Sunday, May 29, 2016

Jane and Cantebury Tale by Stephanie Barron (A Jane Austen mystery)

I have to be careful when reviewing installments in this series. I’d be lying if I said ever since a major development involving a certain major character occurred, the books simply haven’t been the same.

Don’t get me wrong – Stephanie Barron’s command of the Austen’s syntax and narrative style, not to mention her ability to plausibly tie every mystery into where Austen is at the time, both in terms of her life and geographically, continues to be nothing short of incredible.

That said, this installment was oddly easy to figure out. Admittedly, this could be simply because I primarily read quite a few historical fiction mysteries (hence this blog), particularly character series. But I’ve always counted on Barron for her ability to genuinely stump and surprise.

Barron’s plots, like Austen’s, are generally subtle without being opaque. The puzzle in Jane Austen mysteries is usually pieced together by weaving together the threads of different characters, specifically a stutter here, an unexplained absence there, strange behavior or a tiny inconsistency in aspect or dress.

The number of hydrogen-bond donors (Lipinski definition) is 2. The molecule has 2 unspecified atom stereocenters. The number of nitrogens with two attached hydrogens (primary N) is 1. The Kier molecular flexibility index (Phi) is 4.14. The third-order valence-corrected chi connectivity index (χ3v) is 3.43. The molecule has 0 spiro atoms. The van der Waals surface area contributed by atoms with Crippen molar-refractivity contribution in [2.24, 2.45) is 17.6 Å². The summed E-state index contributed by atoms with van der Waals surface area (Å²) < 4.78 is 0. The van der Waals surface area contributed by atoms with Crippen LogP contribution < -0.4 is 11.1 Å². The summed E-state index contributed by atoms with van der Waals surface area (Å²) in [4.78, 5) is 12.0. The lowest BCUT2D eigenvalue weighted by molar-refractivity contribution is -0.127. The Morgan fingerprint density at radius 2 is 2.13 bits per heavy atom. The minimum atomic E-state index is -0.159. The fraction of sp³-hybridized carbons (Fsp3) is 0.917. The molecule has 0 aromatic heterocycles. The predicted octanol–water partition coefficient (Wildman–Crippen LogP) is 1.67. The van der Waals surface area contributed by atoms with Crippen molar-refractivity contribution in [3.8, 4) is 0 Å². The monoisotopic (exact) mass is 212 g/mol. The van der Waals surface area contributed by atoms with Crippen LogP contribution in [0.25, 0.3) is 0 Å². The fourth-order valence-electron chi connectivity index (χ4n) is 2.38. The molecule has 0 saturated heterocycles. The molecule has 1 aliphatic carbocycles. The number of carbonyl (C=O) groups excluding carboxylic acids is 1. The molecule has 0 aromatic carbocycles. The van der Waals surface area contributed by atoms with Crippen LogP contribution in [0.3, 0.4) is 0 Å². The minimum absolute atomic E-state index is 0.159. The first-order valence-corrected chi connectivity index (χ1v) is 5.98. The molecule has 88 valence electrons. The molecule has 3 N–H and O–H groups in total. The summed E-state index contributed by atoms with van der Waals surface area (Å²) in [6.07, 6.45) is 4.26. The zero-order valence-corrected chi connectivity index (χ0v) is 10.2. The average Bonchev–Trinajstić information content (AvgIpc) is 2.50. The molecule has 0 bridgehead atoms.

To be sure, there is some of that in this book. But one of the main events – the delivery of a sachet of seeds to a bride on the eve of her second wedding – fizzles out a bit and was rather disappointing. I suppose it could have been a peacock feather meant to distract, but all the same, it was still something of a letdown.

Likewise, one of the characters, a sketchy, world-traveled sailor, is marvelously compelling. Austen and her brother’s visit to that character in gaol is Barron at her best. But here, too, the final reveal was not very surprising and rather anticlimactic.

Again, I have to be careful here. I may simply be getting over the series; I wasn’t a huge fan of the last installment, either. I’ll admit that for about six months now my tastes have leaned towards more contemporary mystery series. But normally I when I read a Jane Austen mystery it is an elegant experience during which the reader is given plenty of time and room to savor character development. Though the events are rarely hurried, the undercurrent thread of suspense is always taut. This installment, though not unenjoyable, simply didn’t seem as good as the others. 

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